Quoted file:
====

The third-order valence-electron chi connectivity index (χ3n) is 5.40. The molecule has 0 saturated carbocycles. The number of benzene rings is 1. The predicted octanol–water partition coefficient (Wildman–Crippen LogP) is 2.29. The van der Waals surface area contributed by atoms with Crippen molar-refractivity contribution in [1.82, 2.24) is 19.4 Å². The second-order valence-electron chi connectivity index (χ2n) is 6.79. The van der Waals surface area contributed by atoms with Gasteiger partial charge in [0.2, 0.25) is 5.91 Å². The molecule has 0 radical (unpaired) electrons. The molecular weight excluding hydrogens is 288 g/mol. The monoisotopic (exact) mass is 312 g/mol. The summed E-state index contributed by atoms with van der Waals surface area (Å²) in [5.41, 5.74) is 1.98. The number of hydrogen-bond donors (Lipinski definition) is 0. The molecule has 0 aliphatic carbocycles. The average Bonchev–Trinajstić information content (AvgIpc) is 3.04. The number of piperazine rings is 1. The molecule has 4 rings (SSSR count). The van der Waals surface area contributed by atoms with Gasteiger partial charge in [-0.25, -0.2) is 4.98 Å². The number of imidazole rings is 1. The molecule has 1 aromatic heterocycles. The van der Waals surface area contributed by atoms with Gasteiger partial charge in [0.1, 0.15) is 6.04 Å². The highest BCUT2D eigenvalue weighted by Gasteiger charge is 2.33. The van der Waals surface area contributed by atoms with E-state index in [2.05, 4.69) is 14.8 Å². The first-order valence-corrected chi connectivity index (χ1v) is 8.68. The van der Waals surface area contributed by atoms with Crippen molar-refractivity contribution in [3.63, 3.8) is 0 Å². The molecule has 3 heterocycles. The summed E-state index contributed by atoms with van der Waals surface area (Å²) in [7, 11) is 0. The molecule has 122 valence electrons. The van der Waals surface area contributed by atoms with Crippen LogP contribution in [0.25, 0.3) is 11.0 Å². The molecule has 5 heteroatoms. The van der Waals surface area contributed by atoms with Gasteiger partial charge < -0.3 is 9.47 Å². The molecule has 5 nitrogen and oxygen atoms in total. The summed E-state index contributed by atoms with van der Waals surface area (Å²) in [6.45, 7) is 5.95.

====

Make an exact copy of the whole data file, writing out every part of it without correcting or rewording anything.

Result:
The third-order valence-electron chi connectivity index (χ3n) is 5.40. The molecule has 0 saturated carbocycles. The number of benzene rings is 1. The predicted octanol–water partition coefficient (Wildman–Crippen LogP) is 2.29. The van der Waals surface area contributed by atoms with Crippen molar-refractivity contribution in [1.82, 2.24) is 19.4 Å². The second-order valence-electron chi connectivity index (χ2n) is 6.79. The van der Waals surface area contributed by atoms with Gasteiger partial charge in [0.2, 0.25) is 5.91 Å². The molecule has 0 radical (unpaired) electrons. The molecular weight excluding hydrogens is 288 g/mol. The monoisotopic (exact) mass is 312 g/mol. The summed E-state index contributed by atoms with van der Waals surface area (Å²) in [5.41, 5.74) is 1.98. The number of hydrogen-bond donors (Lipinski definition) is 0. The molecule has 0 aliphatic carbocycles. The average Bonchev–Trinajstić information content (AvgIpc) is 3.04. The number of piperazine rings is 1. The molecule has 4 rings (SSSR count). The van der Waals surface area contributed by atoms with Gasteiger partial charge in [-0.25, -0.2) is 4.98 Å². The number of imidazole rings is 1. The molecule has 1 aromatic heterocycles. The van der Waals surface area contributed by atoms with Gasteiger partial charge in [0.1, 0.15) is 6.04 Å². The highest BCUT2D eigenvalue weighted by Gasteiger charge is 2.33. The van der Waals surface area contributed by atoms with E-state index in [2.05, 4.69) is 14.8 Å². The first-order valence-corrected chi connectivity index (χ1v) is 8.68. The van der Waals surface area contributed by atoms with Crippen molar-refractivity contribution in [3.63, 3.8) is 0 Å². The molecule has 3 heterocycles. The summed E-state index contributed by atoms with van der Waals surface area (Å²) in [7, 11) is 0. The molecule has 122 valence electrons. The van der Waals surface area contributed by atoms with Crippen LogP contribution in [0.25, 0.3) is 11.0 Å². The molecule has 5 heteroatoms. The van der Waals surface area contributed by atoms with Gasteiger partial charge < -0.3 is 9.47 Å². The molecule has 5 nitrogen and oxygen atoms in total. The summed E-state index contributed by atoms with van der Waals surface area (Å²) in [6.45, 7) is 5.95.